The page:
Sunday, 27 January 2013

Writers in Cafés 1 Judy Kendall


I often write in cafes - places where I can be anonymous, invisible, busy. I like to remain silent, apart and yet coast on the conversation and buzz of everyone and everything around. Music, good music, extraordinary and unexpected music, really really helps. I like the serendipity, what goes on outside the little pool of quiet framed between my cup of coffee and my plate of cake. It takes me back to my childhood, where I was one of six close siblings, immersed in a world of books to a background of family noise. Even now I am very skilled at concentrating in the middle of conversations, and that includes conversations in which I am supposed to be taking part. Sometimes I am a bit too good at tuning out. And, bolstered by the noise, I feel at home. This is where I most readily lose myself.

I tend to write by hand in cafes. I proofread there. I write lists, ideas, first drafts of short pieces - whole haiku. More often I redraft. I like to take printouts of computer work and eye them with my special cafe eye. It's a good place to rejig visual pieces, look over short stories as if it wasn't me that wrote them, pick apart poems.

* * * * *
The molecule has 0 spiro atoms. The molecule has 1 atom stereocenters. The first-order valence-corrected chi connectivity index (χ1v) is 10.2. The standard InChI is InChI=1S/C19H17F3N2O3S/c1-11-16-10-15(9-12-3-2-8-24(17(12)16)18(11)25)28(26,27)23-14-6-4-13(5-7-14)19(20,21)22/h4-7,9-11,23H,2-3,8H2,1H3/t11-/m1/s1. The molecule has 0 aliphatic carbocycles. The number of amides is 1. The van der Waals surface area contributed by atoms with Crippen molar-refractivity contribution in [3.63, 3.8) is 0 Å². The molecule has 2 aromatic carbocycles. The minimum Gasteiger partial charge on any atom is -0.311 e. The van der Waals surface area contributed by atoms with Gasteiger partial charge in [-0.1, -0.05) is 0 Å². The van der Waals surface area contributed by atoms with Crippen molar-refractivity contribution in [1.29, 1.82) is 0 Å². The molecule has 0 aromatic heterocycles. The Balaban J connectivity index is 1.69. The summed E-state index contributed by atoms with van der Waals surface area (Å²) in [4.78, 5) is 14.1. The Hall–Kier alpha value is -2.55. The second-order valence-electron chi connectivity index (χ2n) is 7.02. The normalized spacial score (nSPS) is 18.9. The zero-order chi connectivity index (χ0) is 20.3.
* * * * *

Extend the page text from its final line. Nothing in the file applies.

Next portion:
My most regular haunt is in Todmorden, where I live. I visit this cafe mainly in late afternoon - not too many people, lower noise levels, mellow music. It is when the cafe staff are winding down, when a table by the window might be free.

I could be totally anonymous here. The staff might recognise me and have a word as I buy my coffee but no one knows my name. Well no one did. That's not the case any more. Now I am Judy Poet. Incredible Edible Poet. Todmorden Poet Laureate. And it's nice. And I do still have the space to settle down to write. But I am no longer invisible. The anonymity is gone. 

My family think it's great I've got to know more people. I like it too. But if I want to reclaim that precious anonymity I might have go further afield, perhaps as far as Hebden Bridge....
 


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